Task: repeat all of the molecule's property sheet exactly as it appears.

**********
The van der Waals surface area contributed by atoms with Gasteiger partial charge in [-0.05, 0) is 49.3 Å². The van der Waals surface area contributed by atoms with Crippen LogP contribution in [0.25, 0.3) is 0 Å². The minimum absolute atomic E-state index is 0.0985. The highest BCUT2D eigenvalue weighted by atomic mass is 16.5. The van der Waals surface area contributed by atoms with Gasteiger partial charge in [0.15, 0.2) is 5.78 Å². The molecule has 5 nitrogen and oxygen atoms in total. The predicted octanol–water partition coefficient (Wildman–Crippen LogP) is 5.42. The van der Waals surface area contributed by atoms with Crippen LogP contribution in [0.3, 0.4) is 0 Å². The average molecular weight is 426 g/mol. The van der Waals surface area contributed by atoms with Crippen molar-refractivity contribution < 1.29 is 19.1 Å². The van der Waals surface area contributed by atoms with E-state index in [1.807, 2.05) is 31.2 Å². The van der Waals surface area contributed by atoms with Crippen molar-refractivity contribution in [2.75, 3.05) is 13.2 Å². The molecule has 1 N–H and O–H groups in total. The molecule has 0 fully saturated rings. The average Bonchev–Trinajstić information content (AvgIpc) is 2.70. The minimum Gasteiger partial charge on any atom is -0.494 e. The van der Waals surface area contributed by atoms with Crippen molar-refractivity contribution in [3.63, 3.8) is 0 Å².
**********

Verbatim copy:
The van der Waals surface area contributed by atoms with Gasteiger partial charge in [-0.05, 0) is 49.3 Å². The van der Waals surface area contributed by atoms with Crippen LogP contribution in [0.25, 0.3) is 0 Å². The minimum absolute atomic E-state index is 0.0985. The highest BCUT2D eigenvalue weighted by atomic mass is 16.5. The van der Waals surface area contributed by atoms with Gasteiger partial charge in [0.15, 0.2) is 5.78 Å². The molecule has 5 nitrogen and oxygen atoms in total. The predicted octanol–water partition coefficient (Wildman–Crippen LogP) is 5.42. The van der Waals surface area contributed by atoms with Crippen LogP contribution in [0.3, 0.4) is 0 Å². The average molecular weight is 426 g/mol. The van der Waals surface area contributed by atoms with Crippen molar-refractivity contribution < 1.29 is 19.1 Å². The van der Waals surface area contributed by atoms with E-state index in [1.807, 2.05) is 31.2 Å². The van der Waals surface area contributed by atoms with Crippen molar-refractivity contribution in [2.75, 3.05) is 13.2 Å². The molecule has 1 N–H and O–H groups in total. The molecule has 0 fully saturated rings. The average Bonchev–Trinajstić information content (AvgIpc) is 2.70. The minimum Gasteiger partial charge on any atom is -0.494 e. The van der Waals surface area contributed by atoms with Crippen molar-refractivity contribution in [3.63, 3.8) is 0 Å².